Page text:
As an economist, I believe in “revealed preference”.  That is, what you do reveals what you actually prefer.   So in this case, I infer that Town Council would rather buy a pig in a poke than let anyone have any image whatsoever of what they are actually voting for.  Fully admitting that (see post title), I just shake my head about that whenever I think about it.  The full extent of our forward-looking planning is going to be, more or less, “oh, just surprise us.”

So, because we won’t hire a professional to try to give you a picture of the future, I figure, what the hey, I might as well give it a shot — let me tell you what I think we’re going to get, to be decided by our Town staff Council over the next five months.  Let me first outline what, then why.

Continue reading Post #383: It’s tough to make predictions, especially about the future

Post #338: Rental electric scooters, again.

This article is about decisions that the Town must make, in the near future, regarding rental electric scooters and rental bicycles.  It ends with some discussion of the presumed environmental benefits of electric scooters.

Bottom line:  Thanks to a change in Virginia law, the Town needs to come up with some form of regulation for “dockless” rental electric scooters by 1/1/2020.  If not, we end up with open season for rental electric scooters in Vienna, which we probably want to avoid.  Unregulated dockless bike and scooter rentals have become a nuisance in many major cities (see examples in this post).

Here, I line out what a minimum set of regulations probably ought to cover.  (Which is no great shakes — just look at what other local jurisdictions have done.)

Separately, the Town needs to find places for racks for the “docked” Capital Bikeshare rental bikes.

N.B:  In “docked” systems, bikes (or other devices) are picked up from and returned to dedicated racks.  (If not, steep charges mount up for the renter.)  Smartphone apps show how many bicycles/scooters are available for use at each rack.  By contrast, in “dockless” systems, scooters or bikes may be picked up and left anywhere, tracked by a combination of on-board GPS and internet connectivity.  Smartphone apps show the location of available scooters or bikes.   Rental is accomplished via smartphone app and account, or in some cases, via credit card swipe.

Continue reading Post #338: Rental electric scooters, again.

Post #211: Bicycle Advisory Committee meeting, 3/26/2019

I attended the 7 PM 3/26/2019 meeting of the Town of Vienna Bicycle Advisory Committee (BAC).  The BAC reports to the Town’s Transportation Safety Commission (TSC), and from there to the Town Council.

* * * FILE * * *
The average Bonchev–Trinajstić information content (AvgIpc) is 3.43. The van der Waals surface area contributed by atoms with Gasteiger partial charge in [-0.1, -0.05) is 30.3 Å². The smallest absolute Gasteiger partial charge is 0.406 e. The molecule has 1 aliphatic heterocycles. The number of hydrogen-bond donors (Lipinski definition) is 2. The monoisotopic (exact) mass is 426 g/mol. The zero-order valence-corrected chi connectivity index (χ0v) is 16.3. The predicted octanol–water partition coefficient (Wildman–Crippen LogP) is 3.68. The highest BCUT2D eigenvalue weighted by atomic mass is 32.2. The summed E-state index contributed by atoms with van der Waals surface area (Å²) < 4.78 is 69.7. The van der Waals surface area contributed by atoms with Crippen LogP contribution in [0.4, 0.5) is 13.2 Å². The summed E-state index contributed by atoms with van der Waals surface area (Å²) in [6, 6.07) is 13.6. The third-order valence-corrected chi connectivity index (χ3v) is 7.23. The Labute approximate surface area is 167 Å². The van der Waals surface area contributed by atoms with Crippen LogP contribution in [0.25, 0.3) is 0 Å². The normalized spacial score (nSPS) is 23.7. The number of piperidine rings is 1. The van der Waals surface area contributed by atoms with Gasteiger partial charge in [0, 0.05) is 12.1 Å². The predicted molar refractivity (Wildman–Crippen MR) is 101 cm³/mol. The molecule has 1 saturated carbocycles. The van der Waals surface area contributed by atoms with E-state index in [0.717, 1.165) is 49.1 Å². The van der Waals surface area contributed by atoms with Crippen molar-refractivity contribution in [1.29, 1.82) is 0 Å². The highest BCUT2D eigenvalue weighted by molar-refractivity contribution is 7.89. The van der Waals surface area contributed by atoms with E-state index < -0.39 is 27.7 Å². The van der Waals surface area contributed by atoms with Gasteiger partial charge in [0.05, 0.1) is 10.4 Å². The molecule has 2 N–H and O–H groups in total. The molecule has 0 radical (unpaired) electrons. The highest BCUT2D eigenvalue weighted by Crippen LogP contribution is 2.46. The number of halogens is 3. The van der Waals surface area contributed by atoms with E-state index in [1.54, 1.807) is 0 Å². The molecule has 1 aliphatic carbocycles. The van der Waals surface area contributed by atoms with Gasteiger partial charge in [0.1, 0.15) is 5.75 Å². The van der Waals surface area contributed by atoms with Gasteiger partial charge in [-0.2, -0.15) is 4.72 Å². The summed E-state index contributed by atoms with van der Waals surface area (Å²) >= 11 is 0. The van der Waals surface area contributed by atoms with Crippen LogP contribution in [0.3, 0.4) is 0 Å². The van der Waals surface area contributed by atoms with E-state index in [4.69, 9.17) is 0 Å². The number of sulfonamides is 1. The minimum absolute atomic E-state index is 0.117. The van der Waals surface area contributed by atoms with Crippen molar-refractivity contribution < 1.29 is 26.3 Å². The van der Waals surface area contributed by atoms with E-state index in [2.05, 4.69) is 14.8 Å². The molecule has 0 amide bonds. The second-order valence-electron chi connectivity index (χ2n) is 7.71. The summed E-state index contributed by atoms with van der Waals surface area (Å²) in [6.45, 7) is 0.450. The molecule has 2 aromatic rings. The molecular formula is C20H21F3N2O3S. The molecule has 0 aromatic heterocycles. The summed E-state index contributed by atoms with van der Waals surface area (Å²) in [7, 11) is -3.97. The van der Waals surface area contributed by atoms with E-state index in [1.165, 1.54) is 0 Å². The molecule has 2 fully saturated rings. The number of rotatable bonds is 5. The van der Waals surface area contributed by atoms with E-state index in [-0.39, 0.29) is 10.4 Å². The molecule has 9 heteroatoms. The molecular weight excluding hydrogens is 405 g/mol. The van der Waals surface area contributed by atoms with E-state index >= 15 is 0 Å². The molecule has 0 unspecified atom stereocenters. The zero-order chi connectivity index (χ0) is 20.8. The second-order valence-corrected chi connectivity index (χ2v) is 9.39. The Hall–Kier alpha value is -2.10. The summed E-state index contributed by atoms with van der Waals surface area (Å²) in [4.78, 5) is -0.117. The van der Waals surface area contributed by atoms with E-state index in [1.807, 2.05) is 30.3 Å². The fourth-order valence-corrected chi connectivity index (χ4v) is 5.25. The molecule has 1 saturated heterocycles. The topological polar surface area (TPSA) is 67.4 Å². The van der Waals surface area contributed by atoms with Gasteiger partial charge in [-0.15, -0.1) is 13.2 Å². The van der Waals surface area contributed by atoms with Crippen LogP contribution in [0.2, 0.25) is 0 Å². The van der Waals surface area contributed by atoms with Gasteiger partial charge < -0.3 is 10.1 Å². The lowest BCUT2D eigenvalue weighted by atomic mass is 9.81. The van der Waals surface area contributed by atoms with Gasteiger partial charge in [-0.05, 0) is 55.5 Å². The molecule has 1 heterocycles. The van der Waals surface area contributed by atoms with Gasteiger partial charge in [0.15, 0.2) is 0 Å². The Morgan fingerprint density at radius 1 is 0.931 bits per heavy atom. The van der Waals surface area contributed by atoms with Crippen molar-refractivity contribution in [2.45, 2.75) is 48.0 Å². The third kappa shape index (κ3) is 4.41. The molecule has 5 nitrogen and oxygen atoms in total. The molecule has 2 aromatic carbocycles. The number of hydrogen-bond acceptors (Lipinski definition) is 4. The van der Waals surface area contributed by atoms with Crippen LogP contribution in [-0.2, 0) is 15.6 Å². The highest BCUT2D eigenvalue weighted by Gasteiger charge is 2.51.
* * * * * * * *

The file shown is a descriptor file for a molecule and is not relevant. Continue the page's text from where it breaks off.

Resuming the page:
This BAC matters, in the context of MAC zoning, due to the Town’s much-hyped multi-modal transportation study, aka, the traffic study.  “Multi-modal” means that in addition to cars, that study will include travel by bus, bike, foot, and possibly other means.  Our Town government bike experts should matter in the ensuing discussion.

I recorded the meeting, and if you click this Google Drive link, your browser should open up an audio player.  (If not, you can download it and listen to it.)  Many parts are unintelligible as speakers frequently did not use microphones.  Click here to get to my index of that recording (what was being discussed, when) is in this post, below.

In theory, the Town will post its own recording, but if so, I have yet to figure out where they are going to post it.  Click here to see my final section on Town governance for a further discussion.

Otherwise, the first part of this post is about Capital Bikeshare. Continue reading Post #211: Bicycle Advisory Committee meeting, 3/26/2019

Capital Bikeshare, trip flow visualizations 3/11/2019

Links to a flow map of the entire Capital Bikeshare system added 3/14/2019.


Reston and Tysons Bikeshare Flows

The links below take you to maps showing the average daily flow of trips, for the Reston and Tysons Bikeshare network, for 2018.  I only show the 20 most-frequently-used origin-destination pairs, separately for Reston and Tysons, separately for each map. Continue reading Capital Bikeshare, trip flow visualizations 3/11/2019

Dockless Bikes as an alternative to Capital Bikeshare, 3/10/2019

After analyzing the data and writing extensively on Capital Bikeshare — a bike sharing system using dedicated bike “docks” — I decided to take a quick look at dockless bike rental alternatives.

In a nutshell, dockless systems — where the bikes can be parked anywhere, and you can rent them using an app on your smart phone — have some huge advantages over docked systems like Capital Bikeshare.  I summarize those advantages below.  But they can cause a mess if people park them willy-nilly.  Most of the cities that have allowed dockless bike rental have ended up passing significant laws to regulate them — particularly, to regulate where you can leave them parked.

Detail follows.  Drop down to the paragraph in red to see my summary. Continue reading Dockless Bikes as an alternative to Capital Bikeshare, 3/10/2019

Capital Bikeshare rack location, data analysis, 3/8/2019.

On this page, I describe the issue facing Vienna, and then profile the typical Capital Bikeshare user and analyze data on Capital Bikeshare use in Tyson’s Corner and Reston.  See a separate page for a quick summary of dockless bike alternatives.

Edited 3/9/2019 to correct minor errors in the data analysis.  Gray pins in the map below indicate racks with less than one bike trip per day, on average, in 2018.  Edited 3/10/2019 to add an analysis of growth trends for newly-opened Bikeshare stations.

Continue reading Capital Bikeshare rack location, data analysis, 3/8/2019.

2019-02-26 Transportation Safety Commission, audio recording and notes

I attended last night’s meeting of the Traffic Transportation Safety Commission (TSC).  You can find a (rather poor-quality) audio recording, and an Excel file that serves as an index to the recording, here on Google Drive. Basically, use the Excel spreadsheet to find the times for items you would care to listen to, then move to that spot in the recording to hear what was said.

I attended because TSC was considering an on-demand flashing sign at the crosswalk where Glen Avenue hits Courthouse Road.  The sign is called a rectangular rapid flashing beacon (RRFB).  It would allow pedestrians to stop traffic in order to get across Courthouse. We already have a few of these in Vienna.  Here’s a view of an RRFB pair on Beulah.

Continue reading 2019-02-26 Transportation Safety Commission, audio recording and notes